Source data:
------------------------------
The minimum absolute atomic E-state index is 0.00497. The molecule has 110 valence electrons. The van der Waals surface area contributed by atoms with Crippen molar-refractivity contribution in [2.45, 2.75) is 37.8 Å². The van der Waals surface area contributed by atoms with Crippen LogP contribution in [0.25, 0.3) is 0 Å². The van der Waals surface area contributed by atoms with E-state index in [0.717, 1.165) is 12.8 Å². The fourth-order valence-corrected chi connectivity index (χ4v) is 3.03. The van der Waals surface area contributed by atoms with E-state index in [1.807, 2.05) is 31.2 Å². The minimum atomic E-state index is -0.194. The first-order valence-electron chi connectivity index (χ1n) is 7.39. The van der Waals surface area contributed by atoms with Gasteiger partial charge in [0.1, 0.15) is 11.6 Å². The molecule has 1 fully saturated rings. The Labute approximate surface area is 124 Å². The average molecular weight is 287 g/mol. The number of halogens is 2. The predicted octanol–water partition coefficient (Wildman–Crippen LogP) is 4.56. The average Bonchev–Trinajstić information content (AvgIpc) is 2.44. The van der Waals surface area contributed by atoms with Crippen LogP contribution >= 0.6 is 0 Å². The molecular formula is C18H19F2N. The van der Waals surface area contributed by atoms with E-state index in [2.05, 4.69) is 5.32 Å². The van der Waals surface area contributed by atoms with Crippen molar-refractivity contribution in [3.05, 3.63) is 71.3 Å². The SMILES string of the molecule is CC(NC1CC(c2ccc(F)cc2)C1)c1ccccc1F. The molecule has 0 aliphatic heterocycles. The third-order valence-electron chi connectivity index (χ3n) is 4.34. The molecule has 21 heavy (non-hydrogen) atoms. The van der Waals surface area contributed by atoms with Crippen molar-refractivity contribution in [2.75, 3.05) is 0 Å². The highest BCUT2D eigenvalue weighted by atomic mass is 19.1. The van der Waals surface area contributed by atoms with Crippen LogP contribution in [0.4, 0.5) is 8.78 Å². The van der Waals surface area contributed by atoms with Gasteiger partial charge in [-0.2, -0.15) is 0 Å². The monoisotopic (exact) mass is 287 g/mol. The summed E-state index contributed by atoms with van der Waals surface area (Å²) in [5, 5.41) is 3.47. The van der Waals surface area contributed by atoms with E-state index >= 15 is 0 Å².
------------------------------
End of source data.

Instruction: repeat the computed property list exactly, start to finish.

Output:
The minimum absolute atomic E-state index is 0.00497. The molecule has 110 valence electrons. The van der Waals surface area contributed by atoms with Crippen molar-refractivity contribution in [2.45, 2.75) is 37.8 Å². The van der Waals surface area contributed by atoms with Crippen LogP contribution in [0.25, 0.3) is 0 Å². The van der Waals surface area contributed by atoms with E-state index in [0.717, 1.165) is 12.8 Å². The fourth-order valence-corrected chi connectivity index (χ4v) is 3.03. The van der Waals surface area contributed by atoms with E-state index in [1.807, 2.05) is 31.2 Å². The minimum atomic E-state index is -0.194. The first-order valence-electron chi connectivity index (χ1n) is 7.39. The van der Waals surface area contributed by atoms with Gasteiger partial charge in [0.1, 0.15) is 11.6 Å². The molecule has 1 fully saturated rings. The Labute approximate surface area is 124 Å². The average molecular weight is 287 g/mol. The number of halogens is 2. The predicted octanol–water partition coefficient (Wildman–Crippen LogP) is 4.56. The average Bonchev–Trinajstić information content (AvgIpc) is 2.44. The van der Waals surface area contributed by atoms with Crippen LogP contribution >= 0.6 is 0 Å². The molecular formula is C18H19F2N. The van der Waals surface area contributed by atoms with E-state index in [2.05, 4.69) is 5.32 Å². The van der Waals surface area contributed by atoms with Crippen molar-refractivity contribution in [3.05, 3.63) is 71.3 Å². The SMILES string of the molecule is CC(NC1CC(c2ccc(F)cc2)C1)c1ccccc1F. The molecule has 0 aliphatic heterocycles. The third-order valence-electron chi connectivity index (χ3n) is 4.34. The molecule has 21 heavy (non-hydrogen) atoms. The van der Waals surface area contributed by atoms with Crippen molar-refractivity contribution in [2.75, 3.05) is 0 Å². The highest BCUT2D eigenvalue weighted by atomic mass is 19.1. The van der Waals surface area contributed by atoms with Crippen LogP contribution in [0.4, 0.5) is 8.78 Å². The van der Waals surface area contributed by atoms with Gasteiger partial charge in [-0.2, -0.15) is 0 Å². The monoisotopic (exact) mass is 287 g/mol. The summed E-state index contributed by atoms with van der Waals surface area (Å²) in [5, 5.41) is 3.47. The van der Waals surface area contributed by atoms with E-state index >= 15 is 0 Å².